Happy Lives Are Hard Work
Happy Lives Are Hard Work
27 October 2014
In 1996, I was 20. I moved in to a crumbling art deco apartment on busy Barkly Street, St Kilda. I had minimal possessions, the most important of them being my 3000+ CD collection and my coffee percolator. If that was all I had, I was fine. Nothing much has changed.
Then I met my next door neighbour, Dave. This guy changed my life.
Dave introduced me to gardening. Out the back of our flats was years of weedy neglect. We turned it in to the most magical veggie and herb garden. We spent weeks on this little oasis away from the stinky streets. On warm afternoons we would sit with a cold beer and dirty hands and marvel at the awesomeness (we didn’t use that word in 1996 though, can’t remember what we would have said).
I had nothing but that garden, a tv that just had the colours green and purple, my music and my coffee. I was happy.
Then I met a fancy boy. He went to a fancy school and had fancy friends. All of a sudden my life of nothing seemed lame. I went to a party with my fancy boyfriend and a friend of his came up to me and said “I think it is great you feel comfortable wearing that out”. Yep, they actually said that to me, thinking they were being nice.
All of a sudden I wanted fancy things too. I started working in advertising (evil) and started to want fancy even more. I was betraying myself.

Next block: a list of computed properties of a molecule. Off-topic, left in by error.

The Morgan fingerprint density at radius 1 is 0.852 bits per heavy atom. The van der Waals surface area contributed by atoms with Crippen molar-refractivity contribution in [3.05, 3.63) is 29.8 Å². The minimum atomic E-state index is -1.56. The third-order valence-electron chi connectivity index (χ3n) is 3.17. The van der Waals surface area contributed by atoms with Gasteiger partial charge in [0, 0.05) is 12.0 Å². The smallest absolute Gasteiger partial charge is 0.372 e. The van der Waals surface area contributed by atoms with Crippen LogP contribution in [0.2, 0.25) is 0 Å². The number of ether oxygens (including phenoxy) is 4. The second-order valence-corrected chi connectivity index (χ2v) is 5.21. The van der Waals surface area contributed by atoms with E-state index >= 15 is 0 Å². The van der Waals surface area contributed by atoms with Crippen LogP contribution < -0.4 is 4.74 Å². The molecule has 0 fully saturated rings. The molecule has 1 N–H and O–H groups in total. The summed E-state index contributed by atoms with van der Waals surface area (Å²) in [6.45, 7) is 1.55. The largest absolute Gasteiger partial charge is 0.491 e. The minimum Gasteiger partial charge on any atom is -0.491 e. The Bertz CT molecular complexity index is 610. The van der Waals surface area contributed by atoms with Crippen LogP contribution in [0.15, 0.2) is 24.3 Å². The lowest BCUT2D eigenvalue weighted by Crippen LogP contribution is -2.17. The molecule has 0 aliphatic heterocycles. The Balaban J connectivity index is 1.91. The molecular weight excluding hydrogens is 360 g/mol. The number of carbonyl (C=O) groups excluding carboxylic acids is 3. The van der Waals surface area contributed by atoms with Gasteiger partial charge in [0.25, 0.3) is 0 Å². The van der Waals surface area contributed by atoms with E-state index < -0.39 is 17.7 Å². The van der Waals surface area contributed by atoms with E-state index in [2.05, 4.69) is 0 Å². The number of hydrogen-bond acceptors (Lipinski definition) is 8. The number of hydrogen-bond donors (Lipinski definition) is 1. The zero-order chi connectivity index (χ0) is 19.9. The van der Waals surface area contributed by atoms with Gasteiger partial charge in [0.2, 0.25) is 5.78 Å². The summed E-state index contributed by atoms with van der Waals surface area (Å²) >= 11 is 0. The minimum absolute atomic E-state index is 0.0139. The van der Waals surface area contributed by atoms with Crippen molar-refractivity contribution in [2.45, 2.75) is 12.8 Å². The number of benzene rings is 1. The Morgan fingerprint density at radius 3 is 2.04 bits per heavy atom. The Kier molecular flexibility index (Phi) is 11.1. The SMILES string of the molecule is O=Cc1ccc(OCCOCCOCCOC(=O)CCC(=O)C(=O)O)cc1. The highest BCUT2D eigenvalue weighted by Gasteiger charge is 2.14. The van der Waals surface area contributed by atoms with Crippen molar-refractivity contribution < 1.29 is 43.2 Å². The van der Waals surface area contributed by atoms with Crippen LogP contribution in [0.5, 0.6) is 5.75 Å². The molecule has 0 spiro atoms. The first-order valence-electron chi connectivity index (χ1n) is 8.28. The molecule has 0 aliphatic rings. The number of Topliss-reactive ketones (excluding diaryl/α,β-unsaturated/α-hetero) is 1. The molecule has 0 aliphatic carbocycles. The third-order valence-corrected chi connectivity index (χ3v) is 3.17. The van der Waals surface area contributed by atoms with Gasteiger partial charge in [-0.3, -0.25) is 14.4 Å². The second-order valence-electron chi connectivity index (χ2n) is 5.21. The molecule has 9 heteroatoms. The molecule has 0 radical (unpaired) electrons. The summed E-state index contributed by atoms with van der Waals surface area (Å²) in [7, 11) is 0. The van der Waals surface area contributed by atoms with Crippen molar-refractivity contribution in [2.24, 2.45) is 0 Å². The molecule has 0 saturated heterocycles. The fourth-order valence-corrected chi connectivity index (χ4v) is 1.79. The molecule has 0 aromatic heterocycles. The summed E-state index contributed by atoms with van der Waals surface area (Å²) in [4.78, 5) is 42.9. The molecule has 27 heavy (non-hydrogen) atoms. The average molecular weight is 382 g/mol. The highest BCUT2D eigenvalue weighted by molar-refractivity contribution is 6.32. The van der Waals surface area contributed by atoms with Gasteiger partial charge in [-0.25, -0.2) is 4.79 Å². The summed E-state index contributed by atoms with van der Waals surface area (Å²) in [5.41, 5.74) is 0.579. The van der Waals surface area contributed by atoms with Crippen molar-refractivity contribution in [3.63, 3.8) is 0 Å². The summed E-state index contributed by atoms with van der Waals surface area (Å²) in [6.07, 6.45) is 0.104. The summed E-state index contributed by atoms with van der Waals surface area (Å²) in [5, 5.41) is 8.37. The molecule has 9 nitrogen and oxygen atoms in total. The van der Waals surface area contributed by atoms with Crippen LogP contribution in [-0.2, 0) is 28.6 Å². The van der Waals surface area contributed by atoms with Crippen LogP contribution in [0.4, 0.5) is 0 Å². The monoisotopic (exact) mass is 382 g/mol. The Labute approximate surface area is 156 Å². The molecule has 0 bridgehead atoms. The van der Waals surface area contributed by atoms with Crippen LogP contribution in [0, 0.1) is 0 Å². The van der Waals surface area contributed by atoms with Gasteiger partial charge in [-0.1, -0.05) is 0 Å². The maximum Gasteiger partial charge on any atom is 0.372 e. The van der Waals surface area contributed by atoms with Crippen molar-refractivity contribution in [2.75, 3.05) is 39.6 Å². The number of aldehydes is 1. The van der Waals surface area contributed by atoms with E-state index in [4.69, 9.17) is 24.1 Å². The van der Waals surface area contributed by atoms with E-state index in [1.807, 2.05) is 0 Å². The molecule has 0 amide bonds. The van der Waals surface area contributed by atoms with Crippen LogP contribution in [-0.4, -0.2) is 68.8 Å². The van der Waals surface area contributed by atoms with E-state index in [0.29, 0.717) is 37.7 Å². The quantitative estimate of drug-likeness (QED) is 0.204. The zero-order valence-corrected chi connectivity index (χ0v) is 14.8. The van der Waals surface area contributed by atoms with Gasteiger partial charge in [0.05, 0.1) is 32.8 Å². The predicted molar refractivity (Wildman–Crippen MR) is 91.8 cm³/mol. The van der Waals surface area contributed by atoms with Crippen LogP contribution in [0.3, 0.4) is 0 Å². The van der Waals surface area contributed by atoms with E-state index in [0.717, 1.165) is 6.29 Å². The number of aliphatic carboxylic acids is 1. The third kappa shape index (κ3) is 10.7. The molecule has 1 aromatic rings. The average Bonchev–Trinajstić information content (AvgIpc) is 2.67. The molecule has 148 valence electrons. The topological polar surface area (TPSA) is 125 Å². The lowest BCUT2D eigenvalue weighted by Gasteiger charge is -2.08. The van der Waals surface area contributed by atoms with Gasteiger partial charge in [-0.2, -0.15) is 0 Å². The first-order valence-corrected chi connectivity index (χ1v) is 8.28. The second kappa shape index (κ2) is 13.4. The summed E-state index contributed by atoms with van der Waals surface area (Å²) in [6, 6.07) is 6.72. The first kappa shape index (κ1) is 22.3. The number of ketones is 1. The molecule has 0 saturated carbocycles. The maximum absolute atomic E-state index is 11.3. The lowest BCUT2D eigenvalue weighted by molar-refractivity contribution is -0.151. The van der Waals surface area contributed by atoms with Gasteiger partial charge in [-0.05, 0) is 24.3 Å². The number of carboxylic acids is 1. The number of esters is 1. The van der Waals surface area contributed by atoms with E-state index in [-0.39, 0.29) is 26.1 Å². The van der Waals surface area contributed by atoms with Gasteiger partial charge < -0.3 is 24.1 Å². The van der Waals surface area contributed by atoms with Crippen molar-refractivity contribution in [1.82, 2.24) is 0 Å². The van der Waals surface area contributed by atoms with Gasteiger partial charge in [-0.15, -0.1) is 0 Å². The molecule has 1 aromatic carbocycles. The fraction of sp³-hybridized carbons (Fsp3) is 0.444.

After a few dark years, suffering from serious depression, I moved overseas. Hey, let’s run from the problem! I thought if I removed myself from the fancy people, I would be able to reconnect with myself. And initially I did. I certainly lived a life with less in London. I got to the point where I was offered a job interview for a dream job, but I had no funds to pay my way there. I ate jacket potatoes and as a treat once a week I would buy a little block of cheese to grate on the top.
Then I met a boy. Moved home. Got married. Had children. Bought heaps of crap to make us happy. Got depressed. Got divorced.
I sat in my big house, with all our stuff, on my own wondering how I had got to this point. I thought about the little garden in St Kilda and how it was the last time I remember being myself and truly happy. I called a skip company and asked for the biggest one they had. I filled it. I filled another and another.
I moved in to a tiny house, that had no room for stuff. Just me and my girls. And we had a tomato plant, that just popped out of nowhere, we called it the accidental tomato. I remembered my old veggie garden in St Kilda 15 years ago, the sun shone, I got a beer and I sat looking at that plant knowing I had come back to me.
Then I met a boy. And he likes what I like. And I like him.
Now we are about to start on a journey to create a garden for everyone to share. Somewhere people can come and learn about good food, living well and just breathing in some country air. Tonight, at 8pm (AEDT), our crowd funding campaign begins on Indiegogo for The Nursery Project. We would love your support, by either pledging or just sharing the project with everyone you know.
Thank so much for hanging out with me here. It means the world to me.